But when talking about a vegan diet, people are most concerned about whether their dog can get enough protein. The answer is, absolutely! Legumes, including garbanzo beans (chickpeas), lentils, and kidney beans are all wonderful plant-based replacements for animal protein. Organic, non-GMO soy is also an excellent replacement for meat-based protein, as long as the dog is not intolerant to soy.
Do you believe that all dog breeds and ages can sustain optimal nutritional health on a vegan diet?
I do believe that all dog breeds and ages can sustain optimal nutritional health on a vegan diet. A study done of sprint-racing Siberian Huskies found that the dogs fed a nutritionally balanced vegan diet did just as well with every health parameter as the dogs fed a meat-based diet, and I can’t think of a more physically taxing situation than that of a sprint-racing sled dog!
However, just as with any type of diet, it’s essential to consider the nutritional needs of the individual dog and to ensure that they are receiving a properly balanced diet. Growing puppies and pregnant or lactating dogs, for example, require higher levels of many nutrients, including protein. There are commercial vegan dog foods on the market formulated as “complete and balanced” according to the guidelines of the Association of American Feed Control Officials (AAFCO). I recommend dog guardians do their homework and select a product that meets the needs of their individual dog.
What are the key benefits to a dog's health on a vegan diet?
There are so many health benefits of a vegan diet for dogs! Vegan diets are very allergen-friendly because most of the top food allergens for dogs are animal proteins. By switching to a vegan diet, dogs with food intolerances can get major relief from symptoms such as dry, itchy skin, yeast infections, diarrhea and vomiting.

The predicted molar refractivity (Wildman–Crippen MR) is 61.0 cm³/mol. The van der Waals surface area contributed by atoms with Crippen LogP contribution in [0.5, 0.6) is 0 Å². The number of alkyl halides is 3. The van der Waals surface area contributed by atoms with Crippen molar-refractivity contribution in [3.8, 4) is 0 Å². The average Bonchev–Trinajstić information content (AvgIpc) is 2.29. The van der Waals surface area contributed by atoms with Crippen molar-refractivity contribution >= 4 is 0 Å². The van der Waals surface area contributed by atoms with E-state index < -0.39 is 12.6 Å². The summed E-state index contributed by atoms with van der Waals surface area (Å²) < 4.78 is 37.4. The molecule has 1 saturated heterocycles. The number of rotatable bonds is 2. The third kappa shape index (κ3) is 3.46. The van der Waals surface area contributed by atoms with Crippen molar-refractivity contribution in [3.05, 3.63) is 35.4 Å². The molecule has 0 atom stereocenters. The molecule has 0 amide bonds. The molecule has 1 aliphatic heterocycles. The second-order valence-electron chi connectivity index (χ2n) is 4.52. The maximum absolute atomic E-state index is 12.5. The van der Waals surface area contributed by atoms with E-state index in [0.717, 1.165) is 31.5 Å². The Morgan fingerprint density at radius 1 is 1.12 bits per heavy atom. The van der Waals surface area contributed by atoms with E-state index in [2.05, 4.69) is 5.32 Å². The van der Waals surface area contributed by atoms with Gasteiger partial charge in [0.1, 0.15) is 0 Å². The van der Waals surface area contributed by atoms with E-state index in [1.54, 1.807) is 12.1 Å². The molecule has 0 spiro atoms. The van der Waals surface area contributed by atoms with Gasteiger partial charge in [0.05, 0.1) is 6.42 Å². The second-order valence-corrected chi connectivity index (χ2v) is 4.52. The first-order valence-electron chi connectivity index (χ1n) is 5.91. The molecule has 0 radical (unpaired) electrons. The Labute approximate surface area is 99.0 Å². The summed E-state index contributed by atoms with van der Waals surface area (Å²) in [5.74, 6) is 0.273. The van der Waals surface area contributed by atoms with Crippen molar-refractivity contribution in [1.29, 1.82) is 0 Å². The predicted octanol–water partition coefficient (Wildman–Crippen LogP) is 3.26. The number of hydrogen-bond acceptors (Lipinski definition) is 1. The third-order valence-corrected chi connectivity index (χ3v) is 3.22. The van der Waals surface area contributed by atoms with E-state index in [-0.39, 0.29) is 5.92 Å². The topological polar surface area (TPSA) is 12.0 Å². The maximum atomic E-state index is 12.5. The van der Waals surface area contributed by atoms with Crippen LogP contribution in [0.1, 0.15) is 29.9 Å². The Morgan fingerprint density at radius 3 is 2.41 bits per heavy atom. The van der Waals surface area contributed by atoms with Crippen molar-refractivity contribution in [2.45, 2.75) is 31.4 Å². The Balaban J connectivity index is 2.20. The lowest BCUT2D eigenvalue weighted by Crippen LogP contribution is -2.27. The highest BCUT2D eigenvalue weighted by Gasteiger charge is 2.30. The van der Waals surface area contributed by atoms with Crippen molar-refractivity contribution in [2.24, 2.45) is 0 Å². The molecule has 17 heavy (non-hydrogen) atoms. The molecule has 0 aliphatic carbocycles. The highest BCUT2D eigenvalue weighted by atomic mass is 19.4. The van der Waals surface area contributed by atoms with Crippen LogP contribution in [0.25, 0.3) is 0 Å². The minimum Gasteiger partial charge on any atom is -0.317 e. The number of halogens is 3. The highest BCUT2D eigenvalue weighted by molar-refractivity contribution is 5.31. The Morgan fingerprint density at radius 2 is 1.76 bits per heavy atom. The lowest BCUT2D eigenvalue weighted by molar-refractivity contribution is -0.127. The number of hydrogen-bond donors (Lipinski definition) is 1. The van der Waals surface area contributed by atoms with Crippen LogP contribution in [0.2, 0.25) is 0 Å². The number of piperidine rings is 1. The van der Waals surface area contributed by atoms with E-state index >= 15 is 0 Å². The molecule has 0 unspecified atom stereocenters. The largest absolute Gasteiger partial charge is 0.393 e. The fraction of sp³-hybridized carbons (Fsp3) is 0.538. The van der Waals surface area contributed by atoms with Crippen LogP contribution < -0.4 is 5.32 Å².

Vegan diets are also higher in fiber and lower in fat than meat-based diets, which helps dogs shed unwanted pounds. This can dramatically improve life expectancy, since overweight dogs are shown to live up to two-and-a-half years less than dogs of ideal weight.
Vegan diets are also packed with phytochemicals, anti-inflammatory compounds that can help prevent and manage a variety of chronic inflammatory health conditions, ranging from arthritis to cancer.
But perhaps the key health benefit is what is lacking in a vegan diet — the overload of toxins found in animal products. Antibiotics, growth hormones, pesticides, herbicides, and other chemicals accumulate in animal fat and tissues. When dogs consume animal products, they also consume these accumulated toxins. The lower on the food chain you eat, the “cleaner”, or freer of toxins, the diet. This is good news for vegan dogs!
What do you think it would take to make a full cultural shift to vegan dog food, at least in the U.S.? Are there any other cultures who feed their dogs a vegan diet?
I think that making a full cultural shift to vegan dog food will require a radical re-examination of the way we see our place in the natural world. We will need to identify as part of nature, rather than isolated from it. This is especially true in affluent, technology-driven societies such as the U.S., where very little about our lives is natural.
If we can recognize that the choices we make for our dogs directly affect the wellbeing of all life, then we will make truly “holistic” choices that support the health and welfare of the “whole” — all animals and the planet.
I know veterinarians who volunteer in countries where feeding a vegan diet to dogs is part of the culture. These veterinarians report that dogs in these countries exhibit far fewer incidences of chronic diseases than in Western countries, despite living under much harsher circumstances.
For more information on vegan dog food diets, you can also visit the FAQ section at Plant-Powered Dog’s site, or browse their blog for more articles on health, recipes, and nutrition for dogs.
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The information in this article is for educational use, and not intended to substitute professional medical advice, diagnosis, or treatment and should not be used as such.